Springfield, IL.– This week, Senate Republicans continued to highlight their vision for a full-year, balanced budget with commonsense reforms that will put Illinois’ fiscal house in order and create a foundation for future budgeting. This forward-looking approach stands in stark contrast to House Democrats who, devoid of any new ideas and solutions, ran another stopgap budget containing no reforms to change the system.
Senate and House Republican lawmakers came together this week to reiterate their call for a long-term budget solution for the people of Illinois. The legislators noted that a real budget plan incorporating commonsense reforms will improve Illinois’ economy and provide financial stability. Those commonsense reforms include a property tax freeze, spending reform and caps, job creation, term limits, fair maps and pension reform.
Senate Republicans also noted that there are proposals currently in the Senate that provide new ideas and solutions that would address the state’s budget impasse. These proposals demonstrate the importance of new thinking and new approaches to the way state government operates, and further show that the old way of governing is no longer viable, nor feasible.
The forward-looking approach offered by Republican legislators to solving the state’s budget impasse stood in stark contrast to the House Democrats, who returned to their old playbook by putting forth another stopgap budget. Another stopgap budget doesn’t provide any real structural changes to end the current fiscal mess, and it demonstrates an unwillingness to come together, in a bipartisan manner, and work toward a long-term solution. It’s also worth noting that when the General Assembly passed a stopgap budget last summer, it was done in a bipartisan manner and with the understanding that a full-year budget would be developed.
Senate cracks down on repeat gun offenders
The Senate approved a measure this week that imposes tougher sentences on repeat gun offenders. Senate Bill 1722 would allow judges to enact longer prison terms for gun crimes committed by those individuals who have a gun violation on their record.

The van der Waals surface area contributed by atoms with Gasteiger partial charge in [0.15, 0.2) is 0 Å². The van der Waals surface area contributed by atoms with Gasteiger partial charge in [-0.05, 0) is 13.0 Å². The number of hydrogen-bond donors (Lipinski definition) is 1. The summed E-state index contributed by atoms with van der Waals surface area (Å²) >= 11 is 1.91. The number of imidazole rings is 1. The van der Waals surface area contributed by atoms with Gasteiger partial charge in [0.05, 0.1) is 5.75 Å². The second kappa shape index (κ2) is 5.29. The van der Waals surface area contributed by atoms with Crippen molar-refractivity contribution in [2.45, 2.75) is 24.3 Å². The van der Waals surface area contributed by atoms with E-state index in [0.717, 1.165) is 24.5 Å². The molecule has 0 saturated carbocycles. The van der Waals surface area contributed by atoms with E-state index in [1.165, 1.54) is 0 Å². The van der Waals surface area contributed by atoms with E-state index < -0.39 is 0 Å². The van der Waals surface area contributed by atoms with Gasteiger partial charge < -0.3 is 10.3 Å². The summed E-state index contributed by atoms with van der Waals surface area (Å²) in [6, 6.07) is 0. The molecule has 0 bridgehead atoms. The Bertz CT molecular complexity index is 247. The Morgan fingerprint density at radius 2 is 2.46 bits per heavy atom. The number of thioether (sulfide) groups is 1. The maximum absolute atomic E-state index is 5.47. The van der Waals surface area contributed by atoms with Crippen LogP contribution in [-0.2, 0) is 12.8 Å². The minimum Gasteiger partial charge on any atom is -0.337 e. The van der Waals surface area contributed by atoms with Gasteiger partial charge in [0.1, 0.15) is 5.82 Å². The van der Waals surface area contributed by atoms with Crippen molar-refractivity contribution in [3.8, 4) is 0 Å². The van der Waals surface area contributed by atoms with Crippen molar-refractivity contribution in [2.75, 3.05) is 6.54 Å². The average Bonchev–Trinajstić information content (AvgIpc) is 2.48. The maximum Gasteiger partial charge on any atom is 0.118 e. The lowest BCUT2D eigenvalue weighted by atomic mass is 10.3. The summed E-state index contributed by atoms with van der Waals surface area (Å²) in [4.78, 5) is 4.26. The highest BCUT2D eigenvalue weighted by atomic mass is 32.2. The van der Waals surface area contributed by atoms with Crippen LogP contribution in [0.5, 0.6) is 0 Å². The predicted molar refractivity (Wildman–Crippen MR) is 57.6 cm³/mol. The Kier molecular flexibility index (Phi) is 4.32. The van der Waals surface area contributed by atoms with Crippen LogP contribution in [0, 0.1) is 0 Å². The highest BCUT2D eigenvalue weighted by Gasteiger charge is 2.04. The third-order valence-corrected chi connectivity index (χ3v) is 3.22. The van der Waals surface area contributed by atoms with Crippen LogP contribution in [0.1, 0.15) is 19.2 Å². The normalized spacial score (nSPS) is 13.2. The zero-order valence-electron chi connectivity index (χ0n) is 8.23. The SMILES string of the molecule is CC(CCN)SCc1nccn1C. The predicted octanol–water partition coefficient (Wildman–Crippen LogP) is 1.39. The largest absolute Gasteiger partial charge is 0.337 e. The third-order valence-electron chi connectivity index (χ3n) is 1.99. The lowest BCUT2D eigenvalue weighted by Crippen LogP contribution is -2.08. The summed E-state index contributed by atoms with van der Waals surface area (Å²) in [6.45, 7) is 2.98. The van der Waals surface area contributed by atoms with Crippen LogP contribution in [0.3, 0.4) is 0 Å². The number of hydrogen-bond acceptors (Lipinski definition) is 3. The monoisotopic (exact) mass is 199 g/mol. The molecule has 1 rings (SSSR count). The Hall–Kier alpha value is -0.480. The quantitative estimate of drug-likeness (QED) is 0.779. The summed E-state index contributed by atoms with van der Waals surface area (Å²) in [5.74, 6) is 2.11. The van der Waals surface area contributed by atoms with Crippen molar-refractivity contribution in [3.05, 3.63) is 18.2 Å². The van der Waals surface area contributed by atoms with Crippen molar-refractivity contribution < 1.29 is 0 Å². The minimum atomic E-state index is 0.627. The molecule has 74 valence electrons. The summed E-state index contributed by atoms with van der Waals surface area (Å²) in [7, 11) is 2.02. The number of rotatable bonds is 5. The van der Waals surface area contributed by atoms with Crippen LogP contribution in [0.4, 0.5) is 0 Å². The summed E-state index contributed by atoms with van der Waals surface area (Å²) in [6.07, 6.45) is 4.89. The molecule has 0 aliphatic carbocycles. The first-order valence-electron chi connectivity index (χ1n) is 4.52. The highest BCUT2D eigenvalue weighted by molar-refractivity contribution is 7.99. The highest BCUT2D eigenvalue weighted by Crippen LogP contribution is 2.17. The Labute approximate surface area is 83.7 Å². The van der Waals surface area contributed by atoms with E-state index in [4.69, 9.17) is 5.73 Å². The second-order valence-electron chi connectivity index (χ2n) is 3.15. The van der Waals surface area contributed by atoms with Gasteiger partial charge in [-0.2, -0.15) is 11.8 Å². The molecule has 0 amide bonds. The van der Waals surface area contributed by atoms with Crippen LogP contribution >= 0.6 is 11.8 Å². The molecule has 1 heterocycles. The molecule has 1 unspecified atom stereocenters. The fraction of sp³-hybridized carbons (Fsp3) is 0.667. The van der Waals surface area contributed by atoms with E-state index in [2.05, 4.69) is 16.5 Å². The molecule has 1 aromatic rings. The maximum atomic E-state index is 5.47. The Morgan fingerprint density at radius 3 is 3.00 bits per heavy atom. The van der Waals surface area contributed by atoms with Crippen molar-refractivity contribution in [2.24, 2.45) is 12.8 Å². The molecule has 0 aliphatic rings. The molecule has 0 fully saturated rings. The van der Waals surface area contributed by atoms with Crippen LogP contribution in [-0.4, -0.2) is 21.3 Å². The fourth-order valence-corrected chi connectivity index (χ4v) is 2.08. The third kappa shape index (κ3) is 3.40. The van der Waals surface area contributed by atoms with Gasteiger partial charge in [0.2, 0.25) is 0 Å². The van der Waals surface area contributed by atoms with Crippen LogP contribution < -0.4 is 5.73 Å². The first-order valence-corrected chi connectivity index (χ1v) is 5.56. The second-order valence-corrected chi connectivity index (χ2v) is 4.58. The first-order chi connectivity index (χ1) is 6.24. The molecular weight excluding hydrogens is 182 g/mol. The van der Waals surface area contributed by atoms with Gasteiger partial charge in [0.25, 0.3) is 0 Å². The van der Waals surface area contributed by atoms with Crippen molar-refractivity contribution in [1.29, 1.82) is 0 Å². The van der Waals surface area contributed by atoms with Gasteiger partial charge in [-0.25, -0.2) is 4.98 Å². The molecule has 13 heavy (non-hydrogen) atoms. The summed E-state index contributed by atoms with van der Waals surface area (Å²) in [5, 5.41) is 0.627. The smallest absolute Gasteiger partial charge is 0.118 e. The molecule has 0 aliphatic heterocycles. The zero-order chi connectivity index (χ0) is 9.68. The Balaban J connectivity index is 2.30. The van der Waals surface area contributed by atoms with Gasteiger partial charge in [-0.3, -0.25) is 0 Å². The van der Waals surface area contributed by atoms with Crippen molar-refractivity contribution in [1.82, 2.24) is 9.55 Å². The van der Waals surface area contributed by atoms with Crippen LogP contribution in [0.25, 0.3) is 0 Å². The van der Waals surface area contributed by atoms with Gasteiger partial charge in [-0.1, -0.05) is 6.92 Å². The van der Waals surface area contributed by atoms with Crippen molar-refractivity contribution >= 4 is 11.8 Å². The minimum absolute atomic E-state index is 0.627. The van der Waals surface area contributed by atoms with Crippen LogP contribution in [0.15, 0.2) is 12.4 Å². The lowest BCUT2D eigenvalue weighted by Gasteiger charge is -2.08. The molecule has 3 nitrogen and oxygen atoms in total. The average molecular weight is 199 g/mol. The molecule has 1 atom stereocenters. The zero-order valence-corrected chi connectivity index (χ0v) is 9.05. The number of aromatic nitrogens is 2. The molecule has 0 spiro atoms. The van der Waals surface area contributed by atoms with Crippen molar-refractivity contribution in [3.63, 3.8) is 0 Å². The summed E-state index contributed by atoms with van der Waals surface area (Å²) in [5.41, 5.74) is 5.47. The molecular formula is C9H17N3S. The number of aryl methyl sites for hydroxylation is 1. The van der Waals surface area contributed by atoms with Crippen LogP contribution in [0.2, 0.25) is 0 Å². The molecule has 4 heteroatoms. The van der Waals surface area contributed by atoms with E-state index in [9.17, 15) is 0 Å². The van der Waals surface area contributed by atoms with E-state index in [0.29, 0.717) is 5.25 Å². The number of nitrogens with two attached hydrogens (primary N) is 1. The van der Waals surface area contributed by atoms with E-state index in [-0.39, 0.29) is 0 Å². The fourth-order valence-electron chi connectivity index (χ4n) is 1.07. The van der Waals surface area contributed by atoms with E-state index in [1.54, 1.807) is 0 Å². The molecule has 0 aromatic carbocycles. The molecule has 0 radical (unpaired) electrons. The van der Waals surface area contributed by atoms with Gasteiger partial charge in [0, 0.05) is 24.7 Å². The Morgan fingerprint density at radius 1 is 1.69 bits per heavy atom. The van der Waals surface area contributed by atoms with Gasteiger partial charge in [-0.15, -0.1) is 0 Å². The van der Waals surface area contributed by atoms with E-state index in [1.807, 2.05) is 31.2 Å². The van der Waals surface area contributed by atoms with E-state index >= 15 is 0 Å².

Supporting this measure is Chicago Police Superintendent Eddie Johnson who said “the sentencing guidelines are ‘a pivotal step’ in going after repeat gun offenders in a city where 91 percent of the more than 760 homicide victims in 2016 were killed with a gun.”
Senate Bill 1722 received bipartisan support in the Senate, as well as the support of Gov. Bruce Rauner. The recommendations of the Governor’s Illinois State Commission on Criminal Justice and Sentencing Reform formed the basis for much of the legislation. The bipartisan Commission conducted a thorough review of the state’s criminal justice and sentencing structure, looking for ways to improve public safety, while also reducing the state’s reliance on incarceration and driving down recidivism rates.
However, some lawmakers were reluctant to support the proposal, citing concerns over penalty reductions included in the legislation.
Keep your eyes on the road
Technology allows us to make phone calls, dictate texts or emails and update social media while driving – all actions that are proven to increase crash risk. To highlight this risk, the National Safety Council has declared April as “Distracted Driving Awareness Month.”
The National Safety Council reports that cell phone use while driving leads to 1.6 million crashes each year. Nearly 330,000 injuries occur each year from accidents caused by texting while driving. One of every 4 car accidents in the United States is caused by texting and driving.
Senator Barickman (right) and Senator Paul Schimpf (left) took place in a legislative panel for the Illinois Student Veterans Leadership Day, to discuss their experiences as lawmakers and veterans.